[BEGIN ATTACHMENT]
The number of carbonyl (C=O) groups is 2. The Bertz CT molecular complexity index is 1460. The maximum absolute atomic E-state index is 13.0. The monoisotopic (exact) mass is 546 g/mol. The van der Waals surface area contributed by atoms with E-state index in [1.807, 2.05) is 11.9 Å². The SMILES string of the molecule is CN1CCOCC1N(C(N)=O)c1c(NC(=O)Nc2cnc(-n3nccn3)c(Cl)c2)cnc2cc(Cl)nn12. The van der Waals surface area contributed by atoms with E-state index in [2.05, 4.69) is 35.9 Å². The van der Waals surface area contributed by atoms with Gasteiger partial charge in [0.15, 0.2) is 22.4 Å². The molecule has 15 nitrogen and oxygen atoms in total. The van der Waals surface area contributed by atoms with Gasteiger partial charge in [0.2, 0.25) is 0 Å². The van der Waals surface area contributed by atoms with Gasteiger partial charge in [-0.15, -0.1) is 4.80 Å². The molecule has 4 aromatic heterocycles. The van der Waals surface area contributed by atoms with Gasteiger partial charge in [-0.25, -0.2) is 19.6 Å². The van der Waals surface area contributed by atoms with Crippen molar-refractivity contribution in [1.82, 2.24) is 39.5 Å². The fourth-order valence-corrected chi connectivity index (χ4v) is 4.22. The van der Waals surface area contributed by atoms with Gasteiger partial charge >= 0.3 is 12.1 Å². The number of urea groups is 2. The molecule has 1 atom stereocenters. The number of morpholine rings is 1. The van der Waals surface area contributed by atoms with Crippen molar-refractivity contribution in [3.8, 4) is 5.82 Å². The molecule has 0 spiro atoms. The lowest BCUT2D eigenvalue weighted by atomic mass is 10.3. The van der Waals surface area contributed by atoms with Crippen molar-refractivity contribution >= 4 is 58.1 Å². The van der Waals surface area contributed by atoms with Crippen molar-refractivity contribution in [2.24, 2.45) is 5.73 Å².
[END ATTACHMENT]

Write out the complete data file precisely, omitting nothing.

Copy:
The number of carbonyl (C=O) groups is 2. The Bertz CT molecular complexity index is 1460. The maximum absolute atomic E-state index is 13.0. The monoisotopic (exact) mass is 546 g/mol. The van der Waals surface area contributed by atoms with E-state index in [1.807, 2.05) is 11.9 Å². The SMILES string of the molecule is CN1CCOCC1N(C(N)=O)c1c(NC(=O)Nc2cnc(-n3nccn3)c(Cl)c2)cnc2cc(Cl)nn12. The van der Waals surface area contributed by atoms with E-state index in [2.05, 4.69) is 35.9 Å². The van der Waals surface area contributed by atoms with Gasteiger partial charge in [0.15, 0.2) is 22.4 Å². The molecule has 15 nitrogen and oxygen atoms in total. The van der Waals surface area contributed by atoms with Gasteiger partial charge in [0.2, 0.25) is 0 Å². The van der Waals surface area contributed by atoms with Gasteiger partial charge in [-0.15, -0.1) is 4.80 Å². The molecule has 4 aromatic heterocycles. The van der Waals surface area contributed by atoms with Gasteiger partial charge in [-0.25, -0.2) is 19.6 Å². The van der Waals surface area contributed by atoms with Crippen molar-refractivity contribution in [1.82, 2.24) is 39.5 Å². The fourth-order valence-corrected chi connectivity index (χ4v) is 4.22. The van der Waals surface area contributed by atoms with Gasteiger partial charge >= 0.3 is 12.1 Å². The number of urea groups is 2. The molecule has 1 atom stereocenters. The number of morpholine rings is 1. The van der Waals surface area contributed by atoms with Crippen molar-refractivity contribution in [3.8, 4) is 5.82 Å². The molecule has 0 spiro atoms. The lowest BCUT2D eigenvalue weighted by atomic mass is 10.3. The van der Waals surface area contributed by atoms with Crippen molar-refractivity contribution >= 4 is 58.1 Å². The van der Waals surface area contributed by atoms with Crippen molar-refractivity contribution in [2.24, 2.45) is 5.73 Å².